When we say that someone has the right look for a period picture, we usually mean that there's something about him or her that captures the essence of a long-lost time: Lillian Gish, say, as a Revolutionary War innocent in "Orphans of the Storm," or Liza Minnelli in "Cabaret." But Barbra Streisand was the perfect choice to play the Florenz Ziegfeld-era comedienne Fanny Brice in "Funny Girl" for another reason: She has an art deco face.
It's a face of Cubist beauty, a landscape of shapes and planes combined in a way that shouldn't add up, and yet somehow make the best kind of visual sense. Even her eyes, outlined in the kohl-thick eyeliner style of 1968, speak of an era even further back: They're the eyes of a Nile princess, a brainy pinup girl from Tutankhamen's tomb, that ancient monument disturbed and opened in 1922, sparking a rage for all things Egyptian. In 1968 Streisand was the face of a new era and an old one: She was a modern beauty whose bold features could reinvent the past before our eyes.
She was gorgeous, she could sing and, perhaps rarest of all, she was funny. Streisand is probably the main reason William Wyler's 1968 "Funny Girl," beautifully made in its own right and now just beginning to make its way to theaters around the country in a crisply restored version, is so well-loved. Not everyone responded to Streisand. There are many who have always found her too abrasive. But the people who fell hard for her in "Funny Girl" -- either the movie, or the earlier Broadway play that made her a star -- are legion. Gay men, straight men, Jewish mothers and their daughters, gentile mothers and their daughters: People felt protective of her ("Poor little meskite from Brooklyn!" Mike Myers' Linda Richman and Madonna cooed over her on "Saturday Night Live" a few seasons back), they were dazzled by her and they simply loved to watch her.
As Pauline Kael said in her review of the movie: "It has been commonly said that the musical 'Funny Girl' was a comfort to people because it carried the message that you do not need to be pretty to succeed. That is nonsense; the 'message' of Barbra Streisand in 'Funny Girl' is that talent is beauty."
"Funny Girl" is a rags-to-riches story that's almost comfortingly traditional, but its very conventionality serves as a blank canvas for Streisand to work on. Her Fanny Brice starts out as a funny, schoolgirlish mouse who gets a gig on a chorus line as unintentional comic relief -- she's great at funny awkwardness, but she's not a straightforward dish, like the other girls.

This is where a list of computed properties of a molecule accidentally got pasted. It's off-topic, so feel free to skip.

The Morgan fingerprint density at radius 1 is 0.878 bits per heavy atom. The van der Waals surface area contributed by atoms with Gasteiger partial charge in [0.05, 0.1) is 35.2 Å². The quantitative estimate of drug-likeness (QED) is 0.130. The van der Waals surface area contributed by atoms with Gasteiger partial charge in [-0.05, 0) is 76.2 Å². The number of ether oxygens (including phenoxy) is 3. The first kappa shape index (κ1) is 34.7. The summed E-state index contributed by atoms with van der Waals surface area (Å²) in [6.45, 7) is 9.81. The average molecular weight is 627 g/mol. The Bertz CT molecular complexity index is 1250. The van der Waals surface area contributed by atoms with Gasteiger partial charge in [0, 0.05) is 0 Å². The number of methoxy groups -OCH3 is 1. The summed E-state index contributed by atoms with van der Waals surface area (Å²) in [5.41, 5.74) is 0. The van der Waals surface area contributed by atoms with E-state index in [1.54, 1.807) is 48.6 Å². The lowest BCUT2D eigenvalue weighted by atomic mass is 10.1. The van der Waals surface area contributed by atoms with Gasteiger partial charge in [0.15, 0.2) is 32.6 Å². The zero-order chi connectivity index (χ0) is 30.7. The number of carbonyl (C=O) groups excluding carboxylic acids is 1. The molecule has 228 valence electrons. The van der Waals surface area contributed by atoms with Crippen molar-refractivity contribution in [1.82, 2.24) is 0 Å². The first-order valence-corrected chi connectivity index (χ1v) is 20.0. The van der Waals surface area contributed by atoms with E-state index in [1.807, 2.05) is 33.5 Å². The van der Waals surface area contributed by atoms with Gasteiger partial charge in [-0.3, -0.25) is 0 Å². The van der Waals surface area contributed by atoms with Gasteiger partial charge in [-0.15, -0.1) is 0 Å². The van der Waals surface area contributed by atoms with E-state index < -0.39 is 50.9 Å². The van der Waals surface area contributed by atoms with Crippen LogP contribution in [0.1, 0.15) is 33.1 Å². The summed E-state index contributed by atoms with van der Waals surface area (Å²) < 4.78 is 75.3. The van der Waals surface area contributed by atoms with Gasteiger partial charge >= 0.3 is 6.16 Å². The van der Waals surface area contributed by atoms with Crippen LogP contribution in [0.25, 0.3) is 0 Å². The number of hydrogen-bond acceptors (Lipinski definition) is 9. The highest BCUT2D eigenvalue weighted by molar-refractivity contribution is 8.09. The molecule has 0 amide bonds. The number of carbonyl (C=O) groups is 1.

Her early scenes, particularly one in which she wows an audience as a roller-skating chorus girl who, naturally, can't skate, are a marvel of physical comedy, the natural counterpart to her wickedly on-the-money verbal timing. On those skates, she's like a balletic ostrich on wheels, albeit one embellished with extra feathers and finery; she's almost graceful in a knock-kneed, pigeon-toed kind of way. There's nothing sexual about the way she moves, or the way she grins for the audience after a particularly dorky pratfall. Yet her sexuality is woven firmly but discreetly into the routine: You just know she's the type of girl who laughs in bed when limbs get clumsily tangled or air escapes indiscreetly. Fanny can't be bothered with embarrassment: Self-mockery is so much more fun.
No one in Fanny's boisterous, extended, Lower East Side family (especially her mother, played by Kay Medford, the model of world-weary motherly vitality) thinks she'll ever amount to much. Not that they lack faith in her talent -- they just don't want her to be disappointed if she fails. Of course, she proves them wrong, earning a spot in Florenz Ziegfeld's show, where she stuns the legendary impresario (here played by a prematurely stuffed Walter Pidgeon, who's nonetheless curiously amusing in the role) by singing one of her numbers as a pregnant bride. Ziegfeld is shocked and appalled, but the audience loves it, and it's the beginning of Fanny's blazing success.
She has personal heartache, too, of course: She falls for a ne'er-do-well aristocratic gambler type, Nick Arnstein (Omar Sharif), and loves him with such unwavering devotion that she can barely see his faults. Sharif, fine and waxen, has often been criticized as a dopey match for Streisand's off-the-planet Fanny, but he's really the perfect foil for her. He provides the movie's essential visual and psychic acoustics: He's a plain but not displeasing surface for Streisand's brilliance to bounce against. Her bold beauty, so challenging in its directness, shows up the sleepy blandness of his merely handsome features. (Apparently, advance press photos of an on-screen kiss between the Egyptian-born Sharif and Streisand drew rumblings of displeasure from an Egyptian magazine. "You think Cairo was upset?" Streisand wisecracked at the time. "You should've seen the letter I got from my Aunt Rose!")